Special Issue "Agricultural and Food Waste: Analysis, Characterization, and Extraction of Bioactive Compounds and Their Possible Utilization"

A special issue of Foods (ISSN 2304-8158). This special issue belongs to the section "Food Engineering and Technology".

Deadline for manuscript submissions: closed (15 October 2019).

Special Issue Editors

Prof. Dr. Montserrat Dueñas Paton
Website
Guest Editor
Faculty of Pharmacy, Universidad de Salamanca, Spain
Interests: bioactive compounds; phenolic compounds; extraction and analysis of compounds in foods; structural characterization; stability and sensory properties of plant-based foods; compound transformations in food; antioxidant properties; health implications; polyphenol metabolites and analysis of compounds in biological systems
Special Issues and Collections in MDPI journals
Dr. Ignacio García-Estévez
Website SciProfiles
Guest Editor
University of Salamanca, Salamanca, Spain
Interests: LC-MS analysis of phenolic compounds in food and plant matrices; role of phenolic compounds in wine color and astringency; factors affecting protein–phenolic compounds interaction

Special Issue Information

Dear Colleagues,

The food processing industries produce millions of tons of losses and waste during processing, which are becoming a grave economic, environmental, and nutritional problem. Fruit, vegetable, and food industrial solid waste include leaves, peels, pomace, skins, rinds pulp, stems, seeds, twigs, and spoiled fruits and vegetables, among other waste released in food production, which can be formed during cleaning, processing, cooking, and/or packaging. These wastes are characterized by being an important source of bioactive compounds, such as phenolic compounds, dietary fibres, polysaccharides, vitamins, carotenoids, pigments, and oils, among others. These bioactive compounds are closely associated with beneficial effects in human health. These by-products can be exploited in different industries: in food industries for the development of functional ingredients and/or new foods or natural additives; in pharmaceutical industries for medicinal, healthcare, or cosmetic products; in agricultural industries as fertilizers or animal feed; and in chemical industries, among others. The reutilization of these by-products will ensure the sustainable development of food industries and reduce their environmental impact, which will contribute to the fight against environmental problems, leading to climatic change potential mitigation. Therefore, the determination of bioactive compounds composition in agricultural and food waste and the production of extracts containing these compounds is the first step towards its reutilization.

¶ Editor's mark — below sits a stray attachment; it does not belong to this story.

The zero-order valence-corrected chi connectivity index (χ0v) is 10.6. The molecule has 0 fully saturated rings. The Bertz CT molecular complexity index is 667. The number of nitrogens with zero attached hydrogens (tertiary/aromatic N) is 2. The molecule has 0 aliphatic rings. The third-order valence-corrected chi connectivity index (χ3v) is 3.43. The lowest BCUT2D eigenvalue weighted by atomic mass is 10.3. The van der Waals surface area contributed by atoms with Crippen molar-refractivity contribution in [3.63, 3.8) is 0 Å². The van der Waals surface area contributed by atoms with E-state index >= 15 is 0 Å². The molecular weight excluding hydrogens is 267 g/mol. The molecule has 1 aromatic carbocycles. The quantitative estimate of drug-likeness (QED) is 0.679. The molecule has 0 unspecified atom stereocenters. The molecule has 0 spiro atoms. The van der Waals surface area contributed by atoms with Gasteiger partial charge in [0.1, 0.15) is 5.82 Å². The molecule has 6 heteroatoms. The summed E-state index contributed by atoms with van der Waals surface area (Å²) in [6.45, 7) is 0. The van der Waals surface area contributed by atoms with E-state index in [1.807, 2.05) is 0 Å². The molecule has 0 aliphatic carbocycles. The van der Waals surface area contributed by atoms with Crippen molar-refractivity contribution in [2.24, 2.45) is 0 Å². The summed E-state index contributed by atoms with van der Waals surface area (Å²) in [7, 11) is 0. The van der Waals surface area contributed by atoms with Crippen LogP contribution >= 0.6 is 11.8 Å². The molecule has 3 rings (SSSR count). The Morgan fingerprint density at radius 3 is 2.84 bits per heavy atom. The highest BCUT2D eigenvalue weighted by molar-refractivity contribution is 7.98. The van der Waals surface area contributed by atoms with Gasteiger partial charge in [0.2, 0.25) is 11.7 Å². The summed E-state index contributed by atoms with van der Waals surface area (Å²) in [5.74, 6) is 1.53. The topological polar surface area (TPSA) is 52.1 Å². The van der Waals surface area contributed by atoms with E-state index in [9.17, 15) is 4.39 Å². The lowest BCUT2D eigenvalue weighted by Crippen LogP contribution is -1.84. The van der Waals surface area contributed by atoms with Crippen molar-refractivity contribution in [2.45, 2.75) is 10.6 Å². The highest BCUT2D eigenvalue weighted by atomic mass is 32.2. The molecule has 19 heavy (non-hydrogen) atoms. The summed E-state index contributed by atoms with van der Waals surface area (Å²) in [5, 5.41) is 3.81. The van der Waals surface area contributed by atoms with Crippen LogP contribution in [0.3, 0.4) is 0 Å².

Prof. Montserrat Duenas-Patón
Dr. Ignacio García-Estévez
Guest Editors

Manuscript Submission Information

Manuscripts should be submitted online at www.mdpi.com by registering and logging in to this website. Once you are registered, click here to go to the submission form. Manuscripts can be submitted until the deadline. All papers will be peer-reviewed. Accepted papers will be published continuously in the journal (as soon as accepted) and will be listed together on the special issue website. Research articles, review articles as well as short communications are invited. For planned papers, a title and short abstract (about 100 words) can be sent to the Editorial Office for announcement on this website.

Submitted manuscripts should not have been published previously, nor be under consideration for publication elsewhere (except conference proceedings papers). All manuscripts are thoroughly refereed through a single-blind peer-review process. A guide for authors and other relevant information for submission of manuscripts is available on the Instructions for Authors page. Foods is an international peer-reviewed open access monthly journal published by MDPI.

Please visit the Instructions for Authors page before submitting a manuscript. The Article Processing Charge (APC) for publication in this open access journal is 1600 CHF (Swiss Francs). Submitted papers should be well formatted and use good English. Authors may use MDPI's English editing service prior to publication or during author revisions.

Keywords

  • Bioactive compounds
  • Food waste
  • By-products
  • Characterization and extraction
  • Phytochemicals
  • Climatic change
  • Phenolic compounds

Published Papers (6 papers)

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Editorial

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Open AccessEditorial
Agricultural and Food Waste: Analysis, Characterization and Extraction of Bioactive Compounds and Their Possible Utilization
Foods 2020, 9(6), 817; https://doi.org/10.3390/foods9060817 - 21 Jun 2020
Cited by 2
Abstract
The characterization and reutilization of agricultural and food waste is an important strategy to ensure the sustainable development of the agricultural and food industries. As a result, the environmental impact of these industries can be reduced, thus contributing to the fight against environmental [...] Read more.